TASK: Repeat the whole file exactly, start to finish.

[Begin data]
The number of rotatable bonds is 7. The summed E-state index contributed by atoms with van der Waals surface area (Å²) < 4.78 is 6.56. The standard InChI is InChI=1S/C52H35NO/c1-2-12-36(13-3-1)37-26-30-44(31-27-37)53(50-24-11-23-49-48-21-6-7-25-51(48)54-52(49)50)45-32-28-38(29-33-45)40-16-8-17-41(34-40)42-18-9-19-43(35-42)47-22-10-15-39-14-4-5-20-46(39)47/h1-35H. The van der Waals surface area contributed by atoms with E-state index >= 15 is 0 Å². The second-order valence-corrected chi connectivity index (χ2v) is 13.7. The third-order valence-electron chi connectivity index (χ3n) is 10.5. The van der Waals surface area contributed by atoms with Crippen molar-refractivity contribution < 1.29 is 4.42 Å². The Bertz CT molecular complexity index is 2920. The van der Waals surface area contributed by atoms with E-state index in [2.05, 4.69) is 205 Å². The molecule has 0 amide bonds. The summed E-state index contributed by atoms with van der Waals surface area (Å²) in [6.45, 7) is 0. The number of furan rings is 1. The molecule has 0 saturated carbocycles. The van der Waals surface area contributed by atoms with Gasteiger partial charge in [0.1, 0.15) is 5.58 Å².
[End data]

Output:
The number of rotatable bonds is 7. The summed E-state index contributed by atoms with van der Waals surface area (Å²) < 4.78 is 6.56. The standard InChI is InChI=1S/C52H35NO/c1-2-12-36(13-3-1)37-26-30-44(31-27-37)53(50-24-11-23-49-48-21-6-7-25-51(48)54-52(49)50)45-32-28-38(29-33-45)40-16-8-17-41(34-40)42-18-9-19-43(35-42)47-22-10-15-39-14-4-5-20-46(39)47/h1-35H. The van der Waals surface area contributed by atoms with E-state index >= 15 is 0 Å². The second-order valence-corrected chi connectivity index (χ2v) is 13.7. The third-order valence-electron chi connectivity index (χ3n) is 10.5. The van der Waals surface area contributed by atoms with Crippen molar-refractivity contribution < 1.29 is 4.42 Å². The Bertz CT molecular complexity index is 2920. The van der Waals surface area contributed by atoms with E-state index in [2.05, 4.69) is 205 Å². The molecule has 0 amide bonds. The summed E-state index contributed by atoms with van der Waals surface area (Å²) in [6.45, 7) is 0. The number of furan rings is 1. The molecule has 0 saturated carbocycles. The van der Waals surface area contributed by atoms with Gasteiger partial charge in [0.1, 0.15) is 5.58 Å².